Letter #29, 2022, Wednesday, February 9: Benedict’s Letter of Apology
Emeritus Pope Benedict, who is 94 and will turn 95 on April 16, has issued a letter responding to accusations that he did not act with sufficient force to end the abuse of young people by priests when he was a bishop in Munich from 1977 to 1981, more than 40 years ago. (full text below)
The letter was made public yesterday.
Some observers seem to feel that Benedict did act somehow improperly, or not carefully enough.
But others insist that Benedict acted correctly, and that this recent letter of apology, his “mea culpa” (meaning “by my fault” or “through my fault”), was one of the high points of his pontificate, and his life.
Lucetta Scaraffia, a well-known Italian Catholic woman writer who had been invited some years ago to launch a new section of the Osservatore Romano on issues of concern to women, from a woman’s perspective, wrote this morning in the Italian paper Nazione-Carlino-Giorno (link): “If there is a way of salvation for the Church that seems to be on the ropes under the impact of the sexual abuse scandal (whose complaints show no sign of stopping), if there is a possibility of getting out of it with dignity, there is only one way: that set forth by the letter of the Pope Emeritus. In fact, with deep emotion we read the strong words full of pain and truth that Benedict XVI, old and fragile, was able to find to respond to the accusations made by the investigation into the diocese of Munich.”
So my letter today on this matter is an attempt to give a kind of “round-up” of a situation in which Pope Benedict faced accusations, and has responded to those accusations, on the eve of his 95th birthday, in a way that at least some thoughtful onlookers find compelling, convincing and, indeed, the only possible way to respond. —RM
Here is how the Washington Post depicted what happened this morning. In this sentence, the paper repeats a charge often made against Benedict: “His pontificate was defined by a series of abuse-related crises, and on several instances he met with abuse survivors. Critics charge that he did not do enough to address the scourge, saying he was slow to appreciate the systemic nature of the problem.”
But this is tendentious.
Benedict’s pontificate — 2005 to 2013 — was not “defined” by “a series of abuse-related crises.”
That is a reductionist way of viewing the man and his work.
In fact, Benedict’s pontificate was defined by his stalwart defense of the traditional Christian teachings on morality and his denunciation of the moral philosophy of the modern world as “a dictatorship of relativism.”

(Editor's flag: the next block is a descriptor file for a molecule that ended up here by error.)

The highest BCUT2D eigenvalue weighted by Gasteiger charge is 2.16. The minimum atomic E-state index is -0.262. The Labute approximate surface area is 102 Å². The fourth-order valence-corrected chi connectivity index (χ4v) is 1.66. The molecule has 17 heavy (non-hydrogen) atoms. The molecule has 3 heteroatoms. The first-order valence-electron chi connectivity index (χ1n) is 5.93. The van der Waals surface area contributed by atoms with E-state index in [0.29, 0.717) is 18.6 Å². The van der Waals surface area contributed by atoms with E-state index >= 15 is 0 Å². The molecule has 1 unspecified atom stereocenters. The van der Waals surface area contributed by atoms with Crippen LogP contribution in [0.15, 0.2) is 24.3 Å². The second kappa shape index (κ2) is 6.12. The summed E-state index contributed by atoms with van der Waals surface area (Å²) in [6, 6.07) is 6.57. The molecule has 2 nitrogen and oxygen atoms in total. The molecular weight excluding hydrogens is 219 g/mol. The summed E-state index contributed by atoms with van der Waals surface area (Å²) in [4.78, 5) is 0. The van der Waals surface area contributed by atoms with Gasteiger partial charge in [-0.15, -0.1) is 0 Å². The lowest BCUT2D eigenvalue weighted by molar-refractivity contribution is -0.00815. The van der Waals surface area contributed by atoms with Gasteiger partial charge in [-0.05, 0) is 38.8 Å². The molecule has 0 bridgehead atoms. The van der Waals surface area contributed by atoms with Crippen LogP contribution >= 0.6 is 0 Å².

He was and is opposed to such a dictatorship, which he felt and feels diminishes man, all men.
That is what he stood for.
His pontificate was “defined” by this stand, as wells as by a series of magnificent writings, including his three books on Jesus of Nazareth, his 2007 motu proprio Summorum Pontificum, which proclaimed a creative compromise solution for the liturgical life of the Church, and his tough, new insistence on really addressing the issue of clerical abuse in a way none of his predecessors had.
So I publish this excerpt from the Washington Post article, not because I think it is a fair or complete picture of this matter, but to offer you the actual evidence of how the secular press, while claiming to be unbiased and objective, actually orients the agenda on this and other issues, sometimes in an almost imperceptible way, but always in a way that does not provide the full, complete, balanced truth on many important matters.
Here is the article:
Pope Benedict XVI apologizes for clerical abuse but admits no personal responsibility (link)
February 8, 2022
By Chico Harlan
ROME — Pope Emeritus Benedict XVI on Tuesday expressed his “profound shame” to the victims of clerical abuse, and he said he was pained by “errors” that occurred in various places across his career in the church. But he stopped short of acknowledging any specific personal responsibility after a church-commissioned German report accused him of mishandling four cases during his time running the archdiocese of Munich between 1977 and 1982.
“However great my fault may be today, the Lord forgives me, if I sincerely allow myself to be examined by him, and am really prepared to change,” the 94-year-old retired pope wrote.
At the same time Tuesday, a legal and academic team that had assisted Benedict offered a full-throated defense, saying Benedict — known then as Cardinal Joseph Ratzinger — was never involved in any “cover-up of acts of abuse.” The canon lawyers and academics said the German investigation was short on evidence to prove its claims.
Benedict, who stepped down as pope in 2013, has been under renewed scrutiny for weeks because of the Munich report, which detailed decades of abuse in the archdiocese. Although popes dating back to John Paul II have been ensnared by the global abuse crisis, never had a future pope been accused in such detail of mishandling specific cases.
The letter from the academics and canon lawyers, which the Vatican emailed to reporters, amounts to a direct pushback in defending Benedict’s legacy.
While Benedict’s own letter was full of spiritual references — sin and forgiveness and facing final judgment — he also made it clear that he valued the support from his legal team, which he called a “small group of friends.” He said they had compiled the initial 82-page testimony sent to the Munich investigators on his behalf, analyzing documents from his time as archbishop.
Members on the legal team addressed several of the accusations against Benedict, trying to clear his name on every count.